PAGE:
TRAIL BLEND | Questions to Ponder as Voters Cast Their Votes in Colorado’s Primary Election | Content reserved for subscribers


There are more questions than usual ahead of this month’s primary election in Colorado.

Several factors collide to make this one of the most unusual and least predictable Colorado primary seasons in memory.

All the action at the top of the ticket is on the Republican side this time around, though Democrats have their share of contested primaries further down the ballot.

That’s because Democratic incumbents are seeking unopposed re-election for the major statewide races — governor, U.S. senator, attorney general, secretary of state and state treasurer — at the same time. the party coalesced early around candidates in both open congressional districts, while Republicans staged what appear to be roughly even primaries in all but a few of those races.

Mail-in ballots begin mailing to most Colorado voters on Monday, and they are due back by 7 p.m. June 28.

Voters will face one of the least crowded primary ballots in years – just seven candidates, all Republicans, are running in contested statewide primaries this year, compared to 15 candidates from both parties who have participated in the contested 2018 primaries, without a U.S. Senate race on Colorado’s ballot.

On the Democratic side, Gov. Jared Polis, U.S. Senator Michael Bennett, Attorney General Phil Weiser, Secretary of State Jena Griswold and State Treasurer Dave Young were all able to make it to the November ballot, while Senator of State Brittany Pettersen and State Representative Yadira Caraveo were able to conserve her funds and avoid some of the difficulties that candidates can face in the primaries in their bid to represent the 7th and 8th congressional districts, respectively.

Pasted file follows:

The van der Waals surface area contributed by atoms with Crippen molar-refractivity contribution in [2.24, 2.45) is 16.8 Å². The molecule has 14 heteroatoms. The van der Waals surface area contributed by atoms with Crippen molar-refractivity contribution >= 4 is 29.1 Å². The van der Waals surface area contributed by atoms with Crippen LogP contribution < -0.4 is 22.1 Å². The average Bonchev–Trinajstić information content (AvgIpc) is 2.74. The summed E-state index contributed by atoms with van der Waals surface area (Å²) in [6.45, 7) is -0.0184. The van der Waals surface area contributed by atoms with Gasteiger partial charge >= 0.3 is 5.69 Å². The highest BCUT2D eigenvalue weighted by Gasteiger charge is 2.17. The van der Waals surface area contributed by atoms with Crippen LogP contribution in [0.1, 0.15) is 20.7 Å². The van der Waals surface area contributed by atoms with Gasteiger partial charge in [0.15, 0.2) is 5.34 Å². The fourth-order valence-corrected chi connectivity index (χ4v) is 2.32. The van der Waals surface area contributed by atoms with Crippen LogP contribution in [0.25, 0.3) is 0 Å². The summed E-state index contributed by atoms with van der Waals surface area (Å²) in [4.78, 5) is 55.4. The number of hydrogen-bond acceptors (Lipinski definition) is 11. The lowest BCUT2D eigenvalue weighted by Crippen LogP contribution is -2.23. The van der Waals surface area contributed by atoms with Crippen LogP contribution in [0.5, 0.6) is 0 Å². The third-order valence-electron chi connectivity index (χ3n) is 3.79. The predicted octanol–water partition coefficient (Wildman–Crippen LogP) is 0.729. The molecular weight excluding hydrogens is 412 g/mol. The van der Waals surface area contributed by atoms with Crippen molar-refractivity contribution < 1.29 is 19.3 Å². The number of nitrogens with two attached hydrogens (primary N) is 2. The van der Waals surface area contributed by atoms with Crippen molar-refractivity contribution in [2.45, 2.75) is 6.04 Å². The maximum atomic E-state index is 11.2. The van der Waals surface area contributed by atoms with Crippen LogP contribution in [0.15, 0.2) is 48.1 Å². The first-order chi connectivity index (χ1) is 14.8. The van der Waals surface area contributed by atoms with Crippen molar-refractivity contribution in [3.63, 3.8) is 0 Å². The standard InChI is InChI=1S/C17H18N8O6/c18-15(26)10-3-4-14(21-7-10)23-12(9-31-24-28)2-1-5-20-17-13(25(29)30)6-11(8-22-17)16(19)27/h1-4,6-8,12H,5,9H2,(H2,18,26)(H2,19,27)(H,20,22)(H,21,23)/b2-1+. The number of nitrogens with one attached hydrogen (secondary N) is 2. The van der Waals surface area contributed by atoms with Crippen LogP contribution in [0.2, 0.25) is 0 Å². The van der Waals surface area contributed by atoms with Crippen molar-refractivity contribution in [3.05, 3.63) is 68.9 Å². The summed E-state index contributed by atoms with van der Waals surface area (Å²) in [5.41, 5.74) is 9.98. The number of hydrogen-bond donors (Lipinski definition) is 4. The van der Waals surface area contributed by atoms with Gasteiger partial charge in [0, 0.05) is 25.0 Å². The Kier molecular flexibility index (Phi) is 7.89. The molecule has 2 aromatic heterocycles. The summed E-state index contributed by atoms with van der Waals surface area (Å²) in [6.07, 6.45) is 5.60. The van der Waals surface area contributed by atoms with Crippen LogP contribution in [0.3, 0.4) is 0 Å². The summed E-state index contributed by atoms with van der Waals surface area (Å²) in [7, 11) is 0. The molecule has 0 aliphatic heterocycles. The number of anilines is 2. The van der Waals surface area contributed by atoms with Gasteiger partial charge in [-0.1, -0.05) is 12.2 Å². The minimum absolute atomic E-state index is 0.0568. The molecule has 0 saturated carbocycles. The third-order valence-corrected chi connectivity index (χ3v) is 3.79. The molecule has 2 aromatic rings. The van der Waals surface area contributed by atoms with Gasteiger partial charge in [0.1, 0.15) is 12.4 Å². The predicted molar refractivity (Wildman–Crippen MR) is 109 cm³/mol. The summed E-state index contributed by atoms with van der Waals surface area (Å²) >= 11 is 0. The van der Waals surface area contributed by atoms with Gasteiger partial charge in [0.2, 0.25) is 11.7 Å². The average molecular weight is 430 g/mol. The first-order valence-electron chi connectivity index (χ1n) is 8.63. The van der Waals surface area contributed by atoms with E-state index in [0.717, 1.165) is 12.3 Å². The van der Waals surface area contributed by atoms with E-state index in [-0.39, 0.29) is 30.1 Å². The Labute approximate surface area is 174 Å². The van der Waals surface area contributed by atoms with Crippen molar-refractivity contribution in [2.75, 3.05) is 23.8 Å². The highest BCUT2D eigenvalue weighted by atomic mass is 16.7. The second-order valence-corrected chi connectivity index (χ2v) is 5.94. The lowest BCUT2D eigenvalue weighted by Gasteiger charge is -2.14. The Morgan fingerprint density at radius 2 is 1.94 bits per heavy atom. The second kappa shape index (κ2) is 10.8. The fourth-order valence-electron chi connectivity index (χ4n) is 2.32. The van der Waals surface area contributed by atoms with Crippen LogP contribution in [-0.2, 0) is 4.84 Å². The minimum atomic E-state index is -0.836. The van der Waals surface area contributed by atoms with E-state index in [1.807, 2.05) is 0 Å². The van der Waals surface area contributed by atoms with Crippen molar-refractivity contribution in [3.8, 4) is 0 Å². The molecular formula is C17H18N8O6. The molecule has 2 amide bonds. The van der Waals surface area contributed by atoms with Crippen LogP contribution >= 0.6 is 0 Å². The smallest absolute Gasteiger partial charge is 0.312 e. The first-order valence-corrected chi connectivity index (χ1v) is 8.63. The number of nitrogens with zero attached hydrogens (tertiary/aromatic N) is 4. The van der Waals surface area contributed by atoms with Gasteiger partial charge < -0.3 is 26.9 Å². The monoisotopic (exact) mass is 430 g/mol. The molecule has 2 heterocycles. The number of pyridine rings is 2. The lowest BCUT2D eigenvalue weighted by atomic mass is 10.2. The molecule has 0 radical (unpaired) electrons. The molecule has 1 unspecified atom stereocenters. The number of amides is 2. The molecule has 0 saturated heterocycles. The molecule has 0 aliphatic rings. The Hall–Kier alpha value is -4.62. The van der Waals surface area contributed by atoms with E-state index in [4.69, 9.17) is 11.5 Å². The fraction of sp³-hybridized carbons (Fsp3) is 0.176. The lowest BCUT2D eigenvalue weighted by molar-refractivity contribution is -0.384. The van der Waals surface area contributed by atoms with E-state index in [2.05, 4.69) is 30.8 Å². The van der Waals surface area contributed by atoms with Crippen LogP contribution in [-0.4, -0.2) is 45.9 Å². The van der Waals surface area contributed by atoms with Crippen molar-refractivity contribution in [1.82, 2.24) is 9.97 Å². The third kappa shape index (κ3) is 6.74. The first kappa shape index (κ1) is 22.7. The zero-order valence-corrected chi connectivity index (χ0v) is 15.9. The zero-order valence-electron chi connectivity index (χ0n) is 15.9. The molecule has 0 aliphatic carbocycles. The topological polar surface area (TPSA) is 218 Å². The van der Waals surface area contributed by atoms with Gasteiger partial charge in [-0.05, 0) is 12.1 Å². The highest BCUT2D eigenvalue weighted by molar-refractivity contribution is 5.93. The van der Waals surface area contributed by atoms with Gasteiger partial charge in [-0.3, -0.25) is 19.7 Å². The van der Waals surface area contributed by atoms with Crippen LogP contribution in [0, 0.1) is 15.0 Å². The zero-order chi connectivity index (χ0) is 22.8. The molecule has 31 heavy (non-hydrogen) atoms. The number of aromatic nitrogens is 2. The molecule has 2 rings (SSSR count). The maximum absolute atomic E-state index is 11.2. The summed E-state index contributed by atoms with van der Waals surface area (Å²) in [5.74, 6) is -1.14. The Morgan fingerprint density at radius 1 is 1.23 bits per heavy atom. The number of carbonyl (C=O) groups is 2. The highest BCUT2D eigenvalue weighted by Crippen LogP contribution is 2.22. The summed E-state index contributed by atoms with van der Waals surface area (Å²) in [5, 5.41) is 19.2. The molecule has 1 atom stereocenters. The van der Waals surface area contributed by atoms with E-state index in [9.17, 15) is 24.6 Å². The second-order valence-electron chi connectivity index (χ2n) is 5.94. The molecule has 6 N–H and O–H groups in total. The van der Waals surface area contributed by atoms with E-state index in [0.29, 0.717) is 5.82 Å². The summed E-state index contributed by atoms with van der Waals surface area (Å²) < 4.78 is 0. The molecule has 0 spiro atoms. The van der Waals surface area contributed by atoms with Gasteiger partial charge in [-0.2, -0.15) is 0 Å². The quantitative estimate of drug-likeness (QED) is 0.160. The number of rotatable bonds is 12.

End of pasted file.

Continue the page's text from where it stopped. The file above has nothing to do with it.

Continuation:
It’s a different story in Republican races for the same positions, with only a few of the GOP nominees already set — Attorney General nominee John Kellner and State Treasurer nominee Lang Sias.

Republicans running in the primaries include gubernatorial candidates Greg Lopez and Heidi Ganahl, U.S. Senate candidates Ron Hanks and Joe O’Dea, candidates for Secretary of State Tina Peters, Pam Anderson and Mike O’ Donnell, and crowded races in the two open congressional districts. In the 7th CD, Erik Aadland, Tim Reichert and Laurel Imer race, and in the 8th CD it’s Lori Saine, Jan Kulmann, Tyler Allcorn and Barb Kirkmeyer.

It will be up to Republican primary voters — including an unknown number of unaffiliated voters, who can vote in either major party’s primary — to choose not just the candidates the GOP advances in the general election , but also the direction of the State. Republican The party takes, to hear the strategists and pundits say so.

The choices between more traditional Republicans and their Trumpified counterparts have rarely been so straightforward, with Ganahl, O’Dea and Anderson holding the former position and Lopez, Hanks and Peters proudly waving the MAGA flag. In congressional races, Imer and Saine adopt the Trump mantle, though the distinction isn’t as firm in the more crowded areas.

Even though Democrats have fought at the polls in recent elections, Colorado is still seen as up for grabs in the right climate, and Biden’s midterms appear to be providing the kind of tailwind Republicans have been praying for.

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For nearly all the harbingers, this November should be a toss-up for the state’s ruling Democrats, who hold all of the state’s executive positions, the two U.S. Senate seats, the majority of seats in the United States House and a majority in both houses of the General Assembly.

It’s a midterm election, which should mean losses for the party that occupies the White House, and voters are apparently as frustrated and angry as they have been in years with runaway inflation. , the rising crime rate and the lingering effects of the two-year-old pandemic. It’s a recipe for swing voters to decide to throw out bums, which isn’t good news for Democrats, since they’re the party in charge.